I am a big fan of Kevin Henkes and just adore his illustration style.  This is another of his picture books that does not disappoint.  It is also another of my favorite new rabbit stories.  The little white rabbit in the story sets off for a wonderful Spring adventure where he wonders what it would be like to be some of the other animals of Spring.  The one thing he doesn't have to wonder about is how much his mother loves him.

By Stephen Gammell

I don't know about where you live, but here in Ohio with the Spring weather comes another thing....lots of Mud!!  This picture book is mostly wordless with a few simple pages of text.  The reader sees a little girl playing outside when she imagines a new friend called Mudkin.  Mudkin thinks the little girl is a queen and they set off on a lively adventure.  You must check out this book and admire the fascinating illustrations!

Ugh!  Eggs!
By Sarah Arnold
Review copy from: Child'd Play Publisher

Eggs are another popular Spring topic.  Pip does not like eggs!  He is very displeased to find out that his Dad has made eggs for breakfast.  He spends the whole day avoiding foods made with eggs.  He gets a great surprise when he is enjoying his Chocolate Sponge Cake.  It has eggs in it!   The book includes several recipes using the incredible, edible egg!

Tuesday, April 12, 2011

More Award Winning Books

Janis Joplin: Rise Up Singing
by Ann Angel
2011 YALSA Excellence in Nonfiction Award Winner

Here is a link to a great review of this book:  Abby the Librarian

And to put you in the mood for this book, check out this video:

Seeds of Change
By Jen Cullerton Johnson
Coretta Scott King/Steptoe Illustrator Award 2011

The vividly colorful illustrations will draw you in to the this story.  I love the illustrator's use of white lines to highlight the illustrations.  This is the story of a young girl named Wangari who grew up in Kenya.  Although unusual, Wangari was allowed to attend school and she used this education to later promote the rights of women in Kenya and to help save the Kenyan land.  Wangari was the first African woman to win a Nobel Peace Prize.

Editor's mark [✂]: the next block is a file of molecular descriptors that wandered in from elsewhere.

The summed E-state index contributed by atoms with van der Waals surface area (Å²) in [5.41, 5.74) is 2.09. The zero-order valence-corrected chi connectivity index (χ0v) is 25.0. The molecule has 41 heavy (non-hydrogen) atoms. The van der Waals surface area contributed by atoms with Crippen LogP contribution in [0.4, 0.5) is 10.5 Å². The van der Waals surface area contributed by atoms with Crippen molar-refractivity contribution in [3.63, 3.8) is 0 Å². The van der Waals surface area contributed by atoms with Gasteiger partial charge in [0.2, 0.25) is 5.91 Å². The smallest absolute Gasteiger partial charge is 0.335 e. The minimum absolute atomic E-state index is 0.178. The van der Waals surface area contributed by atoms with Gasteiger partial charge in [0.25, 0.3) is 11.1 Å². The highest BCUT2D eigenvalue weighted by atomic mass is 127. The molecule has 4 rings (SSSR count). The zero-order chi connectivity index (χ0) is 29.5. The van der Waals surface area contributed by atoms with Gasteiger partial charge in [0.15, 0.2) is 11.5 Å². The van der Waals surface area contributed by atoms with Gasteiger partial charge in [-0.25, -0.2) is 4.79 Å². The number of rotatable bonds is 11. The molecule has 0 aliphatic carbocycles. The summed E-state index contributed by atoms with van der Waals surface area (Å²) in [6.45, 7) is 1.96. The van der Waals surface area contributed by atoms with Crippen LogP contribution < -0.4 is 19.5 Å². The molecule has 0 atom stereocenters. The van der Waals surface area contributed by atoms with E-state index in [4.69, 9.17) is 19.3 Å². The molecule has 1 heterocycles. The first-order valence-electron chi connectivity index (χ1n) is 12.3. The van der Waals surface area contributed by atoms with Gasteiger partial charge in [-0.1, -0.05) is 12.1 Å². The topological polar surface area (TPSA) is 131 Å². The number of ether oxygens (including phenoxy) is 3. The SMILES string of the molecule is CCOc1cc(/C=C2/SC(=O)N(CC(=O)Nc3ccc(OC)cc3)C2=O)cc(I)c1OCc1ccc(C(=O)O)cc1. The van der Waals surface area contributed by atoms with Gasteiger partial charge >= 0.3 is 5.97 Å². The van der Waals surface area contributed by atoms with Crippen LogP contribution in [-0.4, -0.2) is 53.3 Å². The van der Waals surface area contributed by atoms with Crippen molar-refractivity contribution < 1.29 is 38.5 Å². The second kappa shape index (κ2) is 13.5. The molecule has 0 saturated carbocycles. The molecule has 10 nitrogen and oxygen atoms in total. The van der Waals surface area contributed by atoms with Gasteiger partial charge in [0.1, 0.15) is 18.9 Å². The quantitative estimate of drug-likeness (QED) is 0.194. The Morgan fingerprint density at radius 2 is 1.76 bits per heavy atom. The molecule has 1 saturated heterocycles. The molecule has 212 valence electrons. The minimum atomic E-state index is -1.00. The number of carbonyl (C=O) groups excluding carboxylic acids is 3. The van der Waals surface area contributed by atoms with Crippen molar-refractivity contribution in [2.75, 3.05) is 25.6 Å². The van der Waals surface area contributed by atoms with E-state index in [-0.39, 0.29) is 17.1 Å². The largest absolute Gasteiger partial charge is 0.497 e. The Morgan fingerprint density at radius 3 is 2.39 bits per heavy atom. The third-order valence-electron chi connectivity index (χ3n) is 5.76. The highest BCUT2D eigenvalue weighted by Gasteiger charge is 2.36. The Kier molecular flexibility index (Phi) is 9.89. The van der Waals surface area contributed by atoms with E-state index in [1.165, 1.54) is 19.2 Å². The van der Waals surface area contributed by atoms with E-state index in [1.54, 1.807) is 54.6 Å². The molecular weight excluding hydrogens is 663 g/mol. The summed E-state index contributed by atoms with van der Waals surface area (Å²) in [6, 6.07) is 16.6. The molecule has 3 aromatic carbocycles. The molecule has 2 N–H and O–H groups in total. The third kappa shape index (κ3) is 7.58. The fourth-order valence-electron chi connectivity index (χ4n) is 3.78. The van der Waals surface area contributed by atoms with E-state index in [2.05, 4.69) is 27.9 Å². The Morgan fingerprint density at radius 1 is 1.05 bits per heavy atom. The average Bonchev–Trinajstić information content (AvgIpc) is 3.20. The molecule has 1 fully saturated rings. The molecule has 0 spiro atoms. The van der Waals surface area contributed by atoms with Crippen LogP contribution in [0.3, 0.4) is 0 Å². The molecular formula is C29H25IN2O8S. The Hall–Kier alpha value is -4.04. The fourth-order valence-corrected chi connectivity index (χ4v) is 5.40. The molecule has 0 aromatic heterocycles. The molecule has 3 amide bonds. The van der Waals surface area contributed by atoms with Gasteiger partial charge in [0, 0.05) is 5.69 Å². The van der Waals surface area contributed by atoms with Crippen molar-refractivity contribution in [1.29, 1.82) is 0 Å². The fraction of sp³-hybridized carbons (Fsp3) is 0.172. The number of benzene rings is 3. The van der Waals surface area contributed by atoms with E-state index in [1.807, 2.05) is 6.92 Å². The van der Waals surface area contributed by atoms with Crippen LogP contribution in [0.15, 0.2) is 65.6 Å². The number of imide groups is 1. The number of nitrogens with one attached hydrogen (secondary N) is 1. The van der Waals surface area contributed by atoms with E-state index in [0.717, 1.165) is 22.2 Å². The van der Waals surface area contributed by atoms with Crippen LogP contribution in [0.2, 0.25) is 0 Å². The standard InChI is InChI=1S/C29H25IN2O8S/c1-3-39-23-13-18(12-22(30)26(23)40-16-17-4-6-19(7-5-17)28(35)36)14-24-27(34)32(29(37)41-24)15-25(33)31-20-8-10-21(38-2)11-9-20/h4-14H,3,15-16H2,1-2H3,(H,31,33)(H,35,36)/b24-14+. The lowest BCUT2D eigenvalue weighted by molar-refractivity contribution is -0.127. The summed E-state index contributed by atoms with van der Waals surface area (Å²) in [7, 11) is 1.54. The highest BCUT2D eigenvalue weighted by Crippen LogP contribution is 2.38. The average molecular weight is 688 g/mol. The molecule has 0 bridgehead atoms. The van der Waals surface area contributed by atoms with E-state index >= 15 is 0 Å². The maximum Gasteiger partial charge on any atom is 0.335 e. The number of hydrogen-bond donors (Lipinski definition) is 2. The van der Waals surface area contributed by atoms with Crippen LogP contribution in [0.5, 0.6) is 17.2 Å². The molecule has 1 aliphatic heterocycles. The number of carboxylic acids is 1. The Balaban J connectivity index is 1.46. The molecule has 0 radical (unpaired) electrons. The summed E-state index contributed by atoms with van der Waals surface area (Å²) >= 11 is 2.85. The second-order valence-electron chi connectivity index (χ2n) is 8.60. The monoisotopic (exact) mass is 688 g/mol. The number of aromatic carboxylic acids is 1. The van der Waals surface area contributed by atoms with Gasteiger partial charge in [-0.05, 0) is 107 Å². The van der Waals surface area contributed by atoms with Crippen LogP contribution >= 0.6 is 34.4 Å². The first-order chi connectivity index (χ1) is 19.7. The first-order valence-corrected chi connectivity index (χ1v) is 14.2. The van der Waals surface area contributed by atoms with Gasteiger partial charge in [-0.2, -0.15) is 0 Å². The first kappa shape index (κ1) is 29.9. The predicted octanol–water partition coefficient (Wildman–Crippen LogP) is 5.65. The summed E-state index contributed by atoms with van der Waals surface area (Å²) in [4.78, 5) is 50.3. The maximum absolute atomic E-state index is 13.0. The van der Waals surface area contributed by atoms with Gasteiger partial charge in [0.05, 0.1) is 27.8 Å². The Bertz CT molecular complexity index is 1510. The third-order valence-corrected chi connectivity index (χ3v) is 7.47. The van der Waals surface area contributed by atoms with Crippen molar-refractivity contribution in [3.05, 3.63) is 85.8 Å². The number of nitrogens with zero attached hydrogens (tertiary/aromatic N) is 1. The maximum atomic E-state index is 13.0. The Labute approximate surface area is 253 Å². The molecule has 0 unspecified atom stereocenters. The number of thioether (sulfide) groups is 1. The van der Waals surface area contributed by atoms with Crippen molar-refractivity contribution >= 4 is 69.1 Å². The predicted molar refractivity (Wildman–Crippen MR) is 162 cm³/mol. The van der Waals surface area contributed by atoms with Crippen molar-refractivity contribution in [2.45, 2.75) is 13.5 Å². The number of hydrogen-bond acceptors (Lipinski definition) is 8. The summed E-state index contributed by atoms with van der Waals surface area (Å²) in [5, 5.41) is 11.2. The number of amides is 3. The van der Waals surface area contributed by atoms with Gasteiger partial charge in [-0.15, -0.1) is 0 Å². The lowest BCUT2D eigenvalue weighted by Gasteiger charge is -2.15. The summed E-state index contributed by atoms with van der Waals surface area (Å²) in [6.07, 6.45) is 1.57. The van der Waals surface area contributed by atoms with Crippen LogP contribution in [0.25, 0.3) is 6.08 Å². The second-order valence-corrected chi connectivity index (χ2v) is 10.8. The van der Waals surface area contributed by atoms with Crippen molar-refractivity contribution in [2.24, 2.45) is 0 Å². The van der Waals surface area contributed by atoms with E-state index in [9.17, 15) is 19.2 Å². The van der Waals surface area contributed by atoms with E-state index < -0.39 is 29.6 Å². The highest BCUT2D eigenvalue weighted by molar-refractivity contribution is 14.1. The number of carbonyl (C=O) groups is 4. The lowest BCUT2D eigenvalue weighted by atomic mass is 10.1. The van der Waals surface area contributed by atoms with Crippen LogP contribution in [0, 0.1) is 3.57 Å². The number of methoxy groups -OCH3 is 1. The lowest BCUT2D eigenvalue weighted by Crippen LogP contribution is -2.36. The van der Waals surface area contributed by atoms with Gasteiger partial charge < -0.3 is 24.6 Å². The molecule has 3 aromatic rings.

Links:  Author's website

     Illustrator's website

    The Green Belt Movement (founded by Wangari)

The Pirate of Kindergarten
By George Ella Lyon
Illustrated by Lynne Avril
Schneider Family Book Award Winner 2011: Childrens

This is the story of young Ginny who is having some trouble with her vision.  We see how Ginny struggles with the activities of Kindergarten.  We see that Ginny sees the world differently than most  people.  After a vision screening at school, it is determined that Ginny has double vision.  She gets to wear a patch to help train her eyes to see only one of everything.  This is how she becomes the Pirate of Kindergarten who can do everything that the other children can do!!

Here is a more in depth review and information about Amblyopia (double vision) at:  Amblyopia Kids

Printz Honor Winner: Stolen

By Lucy Christopher
Printz Honor 2011

This novel is one that will stick with the reader for a long time after the final words are read.  It is written as a letter from Gemma to her kidnapper, Ty.  While deep down the reader knows that Ty is doing something wrong and that Gemma may be suffering from Stockholm Syndrome, you just can't help but root for a romance between the two.  How does this fascinating story end?  This is a must read to find out!  Do you like the ending or do you feel it should have ended differently?  Are you hoping for a sequel?  I'm not sure if that is possible, but I know I was left wanting more of Gemma and Ty.

Links:  Author's Site 

          Scholastic's Interview with the Author 

Be sure to watch this video preview: